Vintage Challenge - 8/12/17


  • TMD Supporter

    Props to thelastgnu for making top 16 with Gifts. I only made 3-3 myself, but it's good to see Gifts continue to have one of the best win percentages online. I predict If Shops continues to take over the metagame, Gifts will start to be more and more appealing to other players and will eventually take the meta back from Shops, sending Jazza back to the drawing board.



  • I'd like to see the numbers of Regular Shops vs Eldrazi Shops - which deck is doing better in the overall metagame? I'm kinda surprised the regular variant did that well, considering the upswing in Null Rods.



  • @wintage That information is available from the spreadsheet (link in the original post).

    You can download your own copy and use the Search tab to look at a player's results or the archetype breakdown. We also encourage people to double check our work.

    0_1502663169707_9bc77b27-a0fc-412c-8e81-613f3c6f1a01-image.png

    Don't ask me what 1-5 Cat Inspector Shops is - @diophan watched the replays.

    The breakdown for Eldrazi Shops is 17 wins and 19 losses, for a 47.2% MWP.
    The breakdown for Non-Cat Ravager Shops is 48 wins and 32 losses, for 60% MWP.
    This includes mirrors and matches within the archetype (which are not included in the above breakdown).

    Note, Ryan used a parser that counted Reality Smasher as the Eldrazi tag, which didn't include Akash's or Rich's decks. I fixed them in the spreadsheet and the Eldrazi tag goes to 8 decks at 40% MWP.



  • Does anyone have the link to the spreadsheet for the Vintage Challenge 7/29/17? I see spreadsheet links in this post and the prior one, but not back in July 29th. Thanks.





  • @diophan
    Thanks!

    When I get home tonight I plan to take an aggregate of the win rates from the past three challenges and calculate theoretical metagame percentages from a larger sample size than I used last time.

    I have an intuition not enouph people are playing gifts or big blue, but I want to run some real numbers around that.



  • Sorry one more question. What exactly is the difference between big blue and blue control? Are they both mana drain decks? And would I be missing something important if I combined them to get a larger sample size? Thanks.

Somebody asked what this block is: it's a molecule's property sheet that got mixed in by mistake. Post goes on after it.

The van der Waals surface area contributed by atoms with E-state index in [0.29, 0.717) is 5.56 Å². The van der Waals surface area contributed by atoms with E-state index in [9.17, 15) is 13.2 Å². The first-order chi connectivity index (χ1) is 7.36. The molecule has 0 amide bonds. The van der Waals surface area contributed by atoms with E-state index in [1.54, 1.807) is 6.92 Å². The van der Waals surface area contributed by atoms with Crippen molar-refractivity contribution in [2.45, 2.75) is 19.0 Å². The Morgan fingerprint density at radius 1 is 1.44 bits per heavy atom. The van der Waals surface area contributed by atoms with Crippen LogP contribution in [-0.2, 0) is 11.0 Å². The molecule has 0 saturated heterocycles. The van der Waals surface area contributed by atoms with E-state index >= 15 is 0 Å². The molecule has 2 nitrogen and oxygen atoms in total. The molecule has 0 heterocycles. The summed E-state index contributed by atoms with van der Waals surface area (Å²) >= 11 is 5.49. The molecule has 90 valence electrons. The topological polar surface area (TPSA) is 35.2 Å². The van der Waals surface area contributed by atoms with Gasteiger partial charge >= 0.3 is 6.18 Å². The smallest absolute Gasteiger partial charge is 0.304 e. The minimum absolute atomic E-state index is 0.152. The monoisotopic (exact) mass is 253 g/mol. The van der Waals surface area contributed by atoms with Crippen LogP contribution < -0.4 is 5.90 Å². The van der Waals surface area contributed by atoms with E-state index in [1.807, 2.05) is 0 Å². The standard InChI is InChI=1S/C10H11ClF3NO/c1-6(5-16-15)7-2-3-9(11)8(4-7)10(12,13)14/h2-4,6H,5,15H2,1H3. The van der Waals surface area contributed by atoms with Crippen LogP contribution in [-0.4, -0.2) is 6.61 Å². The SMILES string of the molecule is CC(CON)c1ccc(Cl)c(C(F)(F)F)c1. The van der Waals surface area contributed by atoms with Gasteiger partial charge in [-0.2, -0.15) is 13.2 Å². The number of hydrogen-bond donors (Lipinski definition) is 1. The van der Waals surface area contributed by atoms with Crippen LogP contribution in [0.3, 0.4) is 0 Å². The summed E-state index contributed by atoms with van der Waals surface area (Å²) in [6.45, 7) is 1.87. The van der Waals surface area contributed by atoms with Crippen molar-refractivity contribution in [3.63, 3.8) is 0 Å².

• The top 32 looking a little more diverse. Down to 85% from 90% and 88% Misstep or Thorn thanks to a few intrepid souls running 2 or just stacking Defense Grids up.

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  • @walking-dude Both decks are part of the old Mana Drain pillar.

    Blue Control refers to decks like Landstill, UW Stoneblade, Blue Moon, which are trying to play a more fair game.

    Big Blue refers to decks like Grixis Thieves, Tezzerator, Academy Combo, or Gifts that are generally trying to do something broken with Tinker or Yawgmoth's Will.

    Both of these are non-Paradoxical decks.


  • TMD Supporter

    @smmenen Well, people can definitely play what they want more often on MTGO than anywhere else (besides 100% proxy and cockatrice, but for sanctioned, competitive play it's MTGO).

    The other thing is that card availability on MTGO is instantaneous. Let's say I play one of my terrible brews and get frustrated with the results. Then I see how Thiim's awesome MUDrazi deck has been crushing people. So I add my entire deck to my trade binder, get a few hundred tickets, and buy Thiim's deck card for card. That process is as quick as five minutes (if you want to scout the best deal it could take longer).



  • Alright I'm at lunch typing this up from memory since I'm not at a computer, I'll probably follow up with exact numbers later.

    This time instead of a simple goal seek I used as evolutionary approach.

    I calculated win percentages by aggregating the matches from the last 3 vintage challenges and then recalculated win percentages as if all 3 were a single large event. I excluded decks that didn't get 6 instances across three events, so that meant no delver eldrazi or non outcome combo. I left big blue and blue control as separate decks rather than combining them into a drain pillar (may do that tonight).